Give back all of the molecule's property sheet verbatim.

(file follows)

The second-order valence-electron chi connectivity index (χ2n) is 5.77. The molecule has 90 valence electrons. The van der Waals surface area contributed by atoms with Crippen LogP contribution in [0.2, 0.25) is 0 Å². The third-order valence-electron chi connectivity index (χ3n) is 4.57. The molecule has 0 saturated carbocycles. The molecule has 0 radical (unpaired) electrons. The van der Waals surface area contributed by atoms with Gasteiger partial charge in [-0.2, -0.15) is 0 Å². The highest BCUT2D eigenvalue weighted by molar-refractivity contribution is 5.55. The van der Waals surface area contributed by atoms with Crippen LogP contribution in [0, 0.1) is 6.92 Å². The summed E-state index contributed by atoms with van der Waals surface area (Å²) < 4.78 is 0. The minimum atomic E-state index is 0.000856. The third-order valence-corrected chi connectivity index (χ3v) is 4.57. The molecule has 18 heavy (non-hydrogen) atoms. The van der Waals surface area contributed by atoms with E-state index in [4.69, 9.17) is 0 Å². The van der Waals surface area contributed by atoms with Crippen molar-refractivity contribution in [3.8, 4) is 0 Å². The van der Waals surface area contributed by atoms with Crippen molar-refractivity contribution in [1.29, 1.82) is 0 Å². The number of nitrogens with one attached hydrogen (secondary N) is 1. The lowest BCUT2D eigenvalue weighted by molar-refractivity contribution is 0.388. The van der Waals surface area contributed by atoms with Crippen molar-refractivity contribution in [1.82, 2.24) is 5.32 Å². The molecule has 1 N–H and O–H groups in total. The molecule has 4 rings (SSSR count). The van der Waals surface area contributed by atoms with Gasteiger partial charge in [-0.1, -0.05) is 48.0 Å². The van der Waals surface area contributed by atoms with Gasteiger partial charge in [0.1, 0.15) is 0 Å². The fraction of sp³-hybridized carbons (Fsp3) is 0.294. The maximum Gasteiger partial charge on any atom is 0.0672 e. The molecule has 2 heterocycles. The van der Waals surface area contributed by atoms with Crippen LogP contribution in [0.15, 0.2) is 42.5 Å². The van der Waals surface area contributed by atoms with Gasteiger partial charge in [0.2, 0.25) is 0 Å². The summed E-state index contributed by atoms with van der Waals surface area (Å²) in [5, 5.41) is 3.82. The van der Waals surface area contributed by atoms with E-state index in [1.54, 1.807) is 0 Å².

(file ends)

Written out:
The second-order valence-electron chi connectivity index (χ2n) is 5.77. The molecule has 90 valence electrons. The van der Waals surface area contributed by atoms with Crippen LogP contribution in [0.2, 0.25) is 0 Å². The third-order valence-electron chi connectivity index (χ3n) is 4.57. The molecule has 0 saturated carbocycles. The molecule has 0 radical (unpaired) electrons. The van der Waals surface area contributed by atoms with Gasteiger partial charge in [-0.2, -0.15) is 0 Å². The highest BCUT2D eigenvalue weighted by molar-refractivity contribution is 5.55. The van der Waals surface area contributed by atoms with Crippen LogP contribution in [0, 0.1) is 6.92 Å². The summed E-state index contributed by atoms with van der Waals surface area (Å²) < 4.78 is 0. The minimum atomic E-state index is 0.000856. The third-order valence-corrected chi connectivity index (χ3v) is 4.57. The molecule has 18 heavy (non-hydrogen) atoms. The van der Waals surface area contributed by atoms with E-state index in [4.69, 9.17) is 0 Å². The van der Waals surface area contributed by atoms with Crippen molar-refractivity contribution in [3.8, 4) is 0 Å². The van der Waals surface area contributed by atoms with Crippen molar-refractivity contribution in [1.29, 1.82) is 0 Å². The number of nitrogens with one attached hydrogen (secondary N) is 1. The lowest BCUT2D eigenvalue weighted by molar-refractivity contribution is 0.388. The van der Waals surface area contributed by atoms with Crippen molar-refractivity contribution in [1.82, 2.24) is 5.32 Å². The molecule has 1 N–H and O–H groups in total. The molecule has 4 rings (SSSR count). The van der Waals surface area contributed by atoms with Gasteiger partial charge in [-0.1, -0.05) is 48.0 Å². The van der Waals surface area contributed by atoms with Gasteiger partial charge in [0.1, 0.15) is 0 Å². The fraction of sp³-hybridized carbons (Fsp3) is 0.294. The maximum Gasteiger partial charge on any atom is 0.0672 e. The molecule has 2 heterocycles. The van der Waals surface area contributed by atoms with Crippen LogP contribution in [0.15, 0.2) is 42.5 Å². The van der Waals surface area contributed by atoms with Gasteiger partial charge in [0.2, 0.25) is 0 Å². The summed E-state index contributed by atoms with van der Waals surface area (Å²) in [5, 5.41) is 3.82. The van der Waals surface area contributed by atoms with E-state index in [1.54, 1.807) is 0 Å².